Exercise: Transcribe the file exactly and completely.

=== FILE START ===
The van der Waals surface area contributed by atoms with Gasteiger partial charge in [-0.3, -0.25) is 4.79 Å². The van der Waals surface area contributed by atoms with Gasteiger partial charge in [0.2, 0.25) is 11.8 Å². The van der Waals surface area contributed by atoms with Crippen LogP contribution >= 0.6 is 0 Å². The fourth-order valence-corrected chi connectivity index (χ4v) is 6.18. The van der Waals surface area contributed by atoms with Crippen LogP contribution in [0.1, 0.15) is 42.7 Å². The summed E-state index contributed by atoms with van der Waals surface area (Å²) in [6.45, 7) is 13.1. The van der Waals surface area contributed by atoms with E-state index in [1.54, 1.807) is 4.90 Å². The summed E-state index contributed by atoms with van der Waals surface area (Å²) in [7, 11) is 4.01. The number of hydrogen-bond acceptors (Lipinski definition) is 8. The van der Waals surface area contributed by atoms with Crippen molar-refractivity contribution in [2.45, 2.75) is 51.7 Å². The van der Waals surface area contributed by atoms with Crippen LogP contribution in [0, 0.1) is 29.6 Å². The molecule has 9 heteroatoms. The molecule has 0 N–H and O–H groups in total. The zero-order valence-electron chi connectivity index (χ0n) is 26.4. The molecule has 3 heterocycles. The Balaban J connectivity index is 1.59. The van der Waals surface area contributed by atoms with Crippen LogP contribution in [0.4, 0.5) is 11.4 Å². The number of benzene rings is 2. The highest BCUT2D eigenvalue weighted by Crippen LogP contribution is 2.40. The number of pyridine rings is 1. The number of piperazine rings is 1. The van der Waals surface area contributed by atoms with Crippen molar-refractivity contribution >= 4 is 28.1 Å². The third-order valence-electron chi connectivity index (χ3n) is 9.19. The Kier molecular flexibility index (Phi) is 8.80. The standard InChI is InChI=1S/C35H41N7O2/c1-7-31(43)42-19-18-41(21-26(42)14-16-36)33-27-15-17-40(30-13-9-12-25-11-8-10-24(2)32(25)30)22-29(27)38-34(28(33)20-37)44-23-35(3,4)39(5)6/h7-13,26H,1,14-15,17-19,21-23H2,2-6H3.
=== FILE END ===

The van der Waals surface area contributed by atoms with Gasteiger partial charge in [-0.3, -0.25) is 4.79 Å². The van der Waals surface area contributed by atoms with Gasteiger partial charge in [0.2, 0.25) is 11.8 Å². The van der Waals surface area contributed by atoms with Crippen LogP contribution >= 0.6 is 0 Å². The fourth-order valence-corrected chi connectivity index (χ4v) is 6.18. The van der Waals surface area contributed by atoms with Crippen LogP contribution in [0.1, 0.15) is 42.7 Å². The summed E-state index contributed by atoms with van der Waals surface area (Å²) in [6.45, 7) is 13.1. The van der Waals surface area contributed by atoms with E-state index in [1.54, 1.807) is 4.90 Å². The summed E-state index contributed by atoms with van der Waals surface area (Å²) in [7, 11) is 4.01. The number of hydrogen-bond acceptors (Lipinski definition) is 8. The van der Waals surface area contributed by atoms with Crippen molar-refractivity contribution in [2.45, 2.75) is 51.7 Å². The van der Waals surface area contributed by atoms with Crippen LogP contribution in [0, 0.1) is 29.6 Å². The molecule has 9 heteroatoms. The molecule has 0 N–H and O–H groups in total. The zero-order valence-electron chi connectivity index (χ0n) is 26.4. The molecule has 3 heterocycles. The Balaban J connectivity index is 1.59. The van der Waals surface area contributed by atoms with Crippen LogP contribution in [0.4, 0.5) is 11.4 Å². The number of benzene rings is 2. The highest BCUT2D eigenvalue weighted by Crippen LogP contribution is 2.40. The number of pyridine rings is 1. The number of piperazine rings is 1. The van der Waals surface area contributed by atoms with Crippen molar-refractivity contribution >= 4 is 28.1 Å². The third-order valence-electron chi connectivity index (χ3n) is 9.19. The Kier molecular flexibility index (Phi) is 8.80. The standard InChI is InChI=1S/C35H41N7O2/c1-7-31(43)42-19-18-41(21-26(42)14-16-36)33-27-15-17-40(30-13-9-12-25-11-8-10-24(2)32(25)30)22-29(27)38-34(28(33)20-37)44-23-35(3,4)39(5)6/h7-13,26H,1,14-15,17-19,21-23H2,2-6H3.